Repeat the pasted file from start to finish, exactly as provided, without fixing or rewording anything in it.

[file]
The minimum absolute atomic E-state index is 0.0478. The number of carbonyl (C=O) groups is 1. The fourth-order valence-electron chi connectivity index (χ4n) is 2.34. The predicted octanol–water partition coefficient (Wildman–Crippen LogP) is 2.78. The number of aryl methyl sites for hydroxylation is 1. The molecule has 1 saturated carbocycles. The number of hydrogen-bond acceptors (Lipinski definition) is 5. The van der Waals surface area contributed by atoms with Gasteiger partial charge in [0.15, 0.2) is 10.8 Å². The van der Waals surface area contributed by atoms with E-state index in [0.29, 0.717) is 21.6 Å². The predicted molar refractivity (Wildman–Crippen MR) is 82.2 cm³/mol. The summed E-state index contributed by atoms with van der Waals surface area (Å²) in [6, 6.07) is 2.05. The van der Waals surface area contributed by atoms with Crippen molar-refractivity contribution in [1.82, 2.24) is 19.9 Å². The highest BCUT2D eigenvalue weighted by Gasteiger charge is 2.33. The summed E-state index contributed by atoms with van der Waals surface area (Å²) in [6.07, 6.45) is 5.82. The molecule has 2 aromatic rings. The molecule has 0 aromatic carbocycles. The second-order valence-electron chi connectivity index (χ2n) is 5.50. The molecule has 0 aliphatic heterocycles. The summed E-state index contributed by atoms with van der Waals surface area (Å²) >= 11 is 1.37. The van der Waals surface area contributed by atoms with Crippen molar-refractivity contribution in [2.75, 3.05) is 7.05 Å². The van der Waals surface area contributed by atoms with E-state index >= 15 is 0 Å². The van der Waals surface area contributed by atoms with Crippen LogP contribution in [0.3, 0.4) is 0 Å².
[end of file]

The minimum absolute atomic E-state index is 0.0478. The number of carbonyl (C=O) groups is 1. The fourth-order valence-electron chi connectivity index (χ4n) is 2.34. The predicted octanol–water partition coefficient (Wildman–Crippen LogP) is 2.78. The number of aryl methyl sites for hydroxylation is 1. The molecule has 1 saturated carbocycles. The number of hydrogen-bond acceptors (Lipinski definition) is 5. The van der Waals surface area contributed by atoms with Gasteiger partial charge in [0.15, 0.2) is 10.8 Å². The van der Waals surface area contributed by atoms with E-state index in [0.29, 0.717) is 21.6 Å². The predicted molar refractivity (Wildman–Crippen MR) is 82.2 cm³/mol. The summed E-state index contributed by atoms with van der Waals surface area (Å²) in [6, 6.07) is 2.05. The van der Waals surface area contributed by atoms with Crippen molar-refractivity contribution in [1.82, 2.24) is 19.9 Å². The highest BCUT2D eigenvalue weighted by Gasteiger charge is 2.33. The summed E-state index contributed by atoms with van der Waals surface area (Å²) in [6.07, 6.45) is 5.82. The molecule has 2 aromatic rings. The molecule has 0 aromatic carbocycles. The second-order valence-electron chi connectivity index (χ2n) is 5.50. The molecule has 0 aliphatic heterocycles. The summed E-state index contributed by atoms with van der Waals surface area (Å²) >= 11 is 1.37. The van der Waals surface area contributed by atoms with Crippen molar-refractivity contribution in [2.75, 3.05) is 7.05 Å². The van der Waals surface area contributed by atoms with E-state index >= 15 is 0 Å². The van der Waals surface area contributed by atoms with Crippen LogP contribution in [0.3, 0.4) is 0 Å².